Sleep is crucial to every aspect of human health and directly impacts our daily lives. To look and feel your best you need to know the warning signs of common sleep problems and how to respond to them.
Obstructive sleep apnea (OSA) not only stops your breathing through the night but can cause additional health problems like high blood pressure, diabetes and even a stroke or heart attack. Most people who have sleep apnea will go to their doctors for help, but dentists can help, too. Here is a guide to OSA and the treatment options available, including dental appliances.
What is OSA?
OSA affects over 20 million adults in the U.S who suffer periods of shallow breathing and hundreds of interruptions to their breathing over the night, which can last between a few seconds and a little over a minute. It is a chronic condition which occurs when someone’s throat muscles relax too much during sleep, causing the soft tissue to collapse and block the airway. These breathing pauses reduce oxygen levels to the brain and typically cause brief awakenings that disturb the sleep and can cause discomfort.
How It Is Diagnosed
A sleep specialist doctor (i.e. a “Sleep Medicine Physician”) diagnoses OSA with a complete sleep evaluation which may involve overnight sleep at a sleep centre or a sleep apnea test conducted in your home. Common signs of the condition include consistent snoring, gasping or choking sounds during sleep. Though more common with men, the risk for women increases during and after menopause and people of either sex are at risk if they have excess body weight, a family history of the condition, misaligned jaws or narrow airways.
OSA Treatment Options
If you have multiple, complex dental needs or just don’t know where to go consider going to an all-in-one facility like Dentistry with TLC. A sleep doctor will typically conduct a physical exam on the OSA patient which checks their jaw, tongue, and airways to discover the exact nature of the problem. They’ll then present three – or one of three – broad treatment options. Continuous positive airway pressure (CPAP) therapy feeds air to the patient through a face mask connected by tubing to a constantly running machine. Oral appliance therapy also attempts to keep the airway open and unobstructed, but with a mouth guard-like device. Finally, depending on the severity of the condition, surgical options may be discussed. Surgery is risky, and different surgical producers offer varying side effects and rates of success for different patients. Those who don’t want to risk surgery, who can’t use CPAP equipment or have found it insufficient, uncomfortable or ineffective can look to dentists for oral appliance therapy.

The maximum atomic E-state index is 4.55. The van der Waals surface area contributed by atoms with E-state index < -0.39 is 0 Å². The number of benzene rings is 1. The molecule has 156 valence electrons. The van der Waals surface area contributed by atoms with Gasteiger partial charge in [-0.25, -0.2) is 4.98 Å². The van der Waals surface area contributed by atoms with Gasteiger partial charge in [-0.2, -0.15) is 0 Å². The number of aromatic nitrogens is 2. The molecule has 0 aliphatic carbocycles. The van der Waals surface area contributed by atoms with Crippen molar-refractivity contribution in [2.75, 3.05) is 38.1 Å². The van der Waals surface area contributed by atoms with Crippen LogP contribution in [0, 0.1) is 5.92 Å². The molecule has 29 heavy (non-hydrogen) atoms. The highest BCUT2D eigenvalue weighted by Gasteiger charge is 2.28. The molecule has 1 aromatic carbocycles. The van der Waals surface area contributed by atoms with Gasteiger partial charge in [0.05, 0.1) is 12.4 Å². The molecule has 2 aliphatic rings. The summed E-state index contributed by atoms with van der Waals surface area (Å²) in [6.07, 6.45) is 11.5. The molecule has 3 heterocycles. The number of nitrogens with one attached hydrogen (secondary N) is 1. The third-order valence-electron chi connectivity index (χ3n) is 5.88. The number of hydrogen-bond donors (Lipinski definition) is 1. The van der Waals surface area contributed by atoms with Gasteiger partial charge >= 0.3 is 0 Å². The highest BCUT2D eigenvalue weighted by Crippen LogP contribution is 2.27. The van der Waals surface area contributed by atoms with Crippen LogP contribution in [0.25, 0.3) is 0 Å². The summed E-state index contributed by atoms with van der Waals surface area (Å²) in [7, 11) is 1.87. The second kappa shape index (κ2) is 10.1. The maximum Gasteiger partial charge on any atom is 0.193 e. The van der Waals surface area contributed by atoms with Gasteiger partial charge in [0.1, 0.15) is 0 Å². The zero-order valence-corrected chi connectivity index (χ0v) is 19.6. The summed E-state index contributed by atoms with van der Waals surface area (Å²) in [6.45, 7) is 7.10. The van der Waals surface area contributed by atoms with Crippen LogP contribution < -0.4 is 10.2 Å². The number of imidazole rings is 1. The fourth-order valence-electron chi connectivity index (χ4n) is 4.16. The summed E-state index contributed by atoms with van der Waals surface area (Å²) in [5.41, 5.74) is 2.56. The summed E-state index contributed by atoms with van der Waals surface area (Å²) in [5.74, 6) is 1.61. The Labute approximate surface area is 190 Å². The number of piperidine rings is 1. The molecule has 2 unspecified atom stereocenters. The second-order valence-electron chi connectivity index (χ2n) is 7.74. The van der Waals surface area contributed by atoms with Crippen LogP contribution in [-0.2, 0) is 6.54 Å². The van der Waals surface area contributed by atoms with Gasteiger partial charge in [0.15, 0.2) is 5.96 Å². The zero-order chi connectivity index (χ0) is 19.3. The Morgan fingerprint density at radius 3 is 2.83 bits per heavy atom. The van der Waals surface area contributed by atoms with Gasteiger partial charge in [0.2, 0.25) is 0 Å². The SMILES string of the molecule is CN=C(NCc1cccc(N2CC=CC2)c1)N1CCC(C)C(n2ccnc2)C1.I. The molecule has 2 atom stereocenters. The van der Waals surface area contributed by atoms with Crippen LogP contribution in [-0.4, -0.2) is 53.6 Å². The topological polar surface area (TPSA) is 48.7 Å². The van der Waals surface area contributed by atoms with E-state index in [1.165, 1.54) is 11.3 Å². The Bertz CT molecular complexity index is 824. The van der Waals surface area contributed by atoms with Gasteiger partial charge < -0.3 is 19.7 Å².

Oral Appliance Therapy
Oral appliances can be effective to treat both generic symptoms like snoring but also OSA. They fit like a mouth guard around your teeth while you sleep and support your jaw in a forward position to keep the upper airway open. They don’t make any noise, are molded to fit comfortably and are easy to transport and clean.
Many patients find them more comfortable than CPAP masks, partially because they allow for greater movement during sleep and have a negligible chance of coming off. If you don’t want to adversely affect your lifestyle and find the device suited to your needs, oral appliances may be for you.
Why It’s So Important to Treat
If left untreated, OSA can cause several further problems in the short term and puts you at greater risk of serious health issues in the long term. Morning headaches, memory loss and excessive sleepiness and fatigue are common consequences of untreated OSA. These symptoms – especially when compounded – pose a threat to your safety as you run a greater risk of workplace accidents and drowsy driving. Insufficient sleep has been recognized as a major public health problem by the CDC for these reasons and others.
In the long term, OSA increases your risk of developing serious problems like chronic acid reflux, erectile dysfunction, high blood pressure, heart disease, diabetes, and stroke. Severe cases – especially when combined with alcohol, poor sleeping posture, and other problems – can also increase your risk of death, especially in older patients.
If you and your doctor decide on an orthodontic treatment path, they’ll have to write you a prescription for a sleep apnea device and a referral to a qualified dentist. Luckily, there is a great variety of appliances (over 100!) cleared by the FDA and they are typically covered by medical insurance plans.
Rhys Owen works in a dental office and enjoys penning a range of dental articles when time allows. His articles appear on health, wellness and lifestyle blogs.